“It was a crucial step to get their feedback and input,” Payne says. “We can say all along that we started this by asking members for their opinions.”

The committee used the feedback to come up with 400 names, which it whittled down to 75 by taping all the names to the wall of a conference room and using gold and red stickers to signify likes and dislikes.

The credit union then reviewed these based on cultural, ethnic, and legal perspectives and continually narrowed the list until one name prevailed. The board approved Elements Financial in January 2014.

Working Within The Elements Of Financial Lives

Eli Lilly is a global pharmaceutical company, and much of it work involves complicated science and experimentation involving, critically, the periodic table of elements.

“The name resonates with our members because it has a tribute to the work that Eli Lilly and Company does every day,” Payne says. “We work with the elements of your financial life.”

Elements_Financial_Logo

Above, Elements Financial's new logo.

Once it selected the name, the rebranding process became an organizationwide effort. That effort officially began in March 2014, 10 full months before the brand became official in the eyes of the NCUA on Jan. 1, 2015.

Moore and Payne worked together to identify logistical changes and then created a team of 20 to complete the transition.

“We developed a list of all the different items that needed to be changed,” Moore says, including NCUA approval, member communications, loan documents, and membership applications, to name but a few.

Also, beyond the few who were immediately involved in the rebrand, the new name was a secret. Employees knew a new name was coming, but Moore and Payne wanted to build suspense and excitement and, yes, retain an element of surprise.

“The project team made up fake names in our heads so we wouldn’t accidentally say it,” Moore says.

The Home Stretch

The rebrand team came up with 1,200 items that needed to be changed over the course of the year and estimates the final product required nearly 2,200 hours of work.

In August 2014, the credit union officially revealed the name “Elements Financial” to staff and offered comprehensive training, including a Questions And Concerns Escalation Policy to handle member criticism, through September.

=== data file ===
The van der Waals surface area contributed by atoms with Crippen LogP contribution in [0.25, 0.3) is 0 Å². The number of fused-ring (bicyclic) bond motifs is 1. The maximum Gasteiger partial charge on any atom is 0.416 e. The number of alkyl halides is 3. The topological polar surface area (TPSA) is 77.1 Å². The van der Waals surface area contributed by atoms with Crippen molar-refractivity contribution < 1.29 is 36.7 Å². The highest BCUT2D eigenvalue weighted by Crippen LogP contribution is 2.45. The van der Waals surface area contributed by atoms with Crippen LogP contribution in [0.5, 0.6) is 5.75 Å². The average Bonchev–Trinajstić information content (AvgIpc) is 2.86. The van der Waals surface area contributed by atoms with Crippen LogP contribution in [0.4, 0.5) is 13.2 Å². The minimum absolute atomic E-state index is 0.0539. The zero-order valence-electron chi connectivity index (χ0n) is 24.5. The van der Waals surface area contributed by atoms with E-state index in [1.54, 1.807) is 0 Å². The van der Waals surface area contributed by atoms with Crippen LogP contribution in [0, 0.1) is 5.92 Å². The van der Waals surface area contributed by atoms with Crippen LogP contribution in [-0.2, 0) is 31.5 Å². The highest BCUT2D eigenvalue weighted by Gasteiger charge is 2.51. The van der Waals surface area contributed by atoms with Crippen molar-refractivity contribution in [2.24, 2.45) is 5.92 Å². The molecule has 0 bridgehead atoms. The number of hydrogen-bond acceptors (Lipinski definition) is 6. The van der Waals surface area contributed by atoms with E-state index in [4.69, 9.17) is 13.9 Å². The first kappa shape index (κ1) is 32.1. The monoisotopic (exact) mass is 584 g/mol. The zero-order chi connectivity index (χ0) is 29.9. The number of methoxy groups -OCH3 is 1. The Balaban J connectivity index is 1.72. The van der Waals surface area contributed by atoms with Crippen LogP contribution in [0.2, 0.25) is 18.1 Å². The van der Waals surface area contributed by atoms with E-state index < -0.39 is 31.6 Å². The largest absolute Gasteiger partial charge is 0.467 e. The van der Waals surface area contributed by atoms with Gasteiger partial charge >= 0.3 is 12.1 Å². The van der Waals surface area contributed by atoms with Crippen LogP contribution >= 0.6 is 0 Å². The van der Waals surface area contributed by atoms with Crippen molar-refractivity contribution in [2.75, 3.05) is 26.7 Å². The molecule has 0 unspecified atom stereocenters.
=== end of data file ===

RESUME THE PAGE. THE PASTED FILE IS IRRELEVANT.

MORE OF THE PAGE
Those contacted by members would share questions or concerns to an immediate supervisor. Supervisors would post these, assuming they were appropriate, to an internal discussion board where Moore, Payne, or others in the institution could answer with a response plan. Once that was formed, the supervisor or marketing department would contact the member directly.

Timeline of Elements Rebrand

2008: Eli Lilly FCU transitions from single sponsor charter to multiple group charter

May 2012: Eli Lilly FCU hires local branding agency

Summer 2012: Branding Research, Phase One - focus group with members, brand and internal culture development

January 2013: Eli Lilly FCU begins doing business as ELFCU, introduces new logo and color palette, internal embraceRED culture also introduced to employees

September 2013 - January 2014: Branding Research, Phase Two - naming development including focus groups, consumer surveys, executive interviews, cultural and legal reviews

January 2014: Elements Financial name selected and approved by board of directors

March 2014 - December 2014: Organizational rebrand project is undertaken

August 2014: Name reveal to staff

September 17, 2014: Name reveal to members

January 6, 2015: ELFCU officially becomes Elements Financial

The credit union revealed the name to members on Sept. 17, 2014, and the now Elements Financial was ready for whatever response. Turns out, members loved it, Payne says. And the escalation policy was almost unnecessary.

“I could count on one hand the number of people we had to reach out,” she says.

The new brand is now one year old, but the credit union still answers the occasional confused member call. That doesn’t bother Moore or Payne. Rather, it provides them a sense of accomplishment on a job well done.

“We are delighted with our progress and evolution and how smoothly it went both internally and for our membership,” Payne says.

 

 

 

Dec. 14, 2015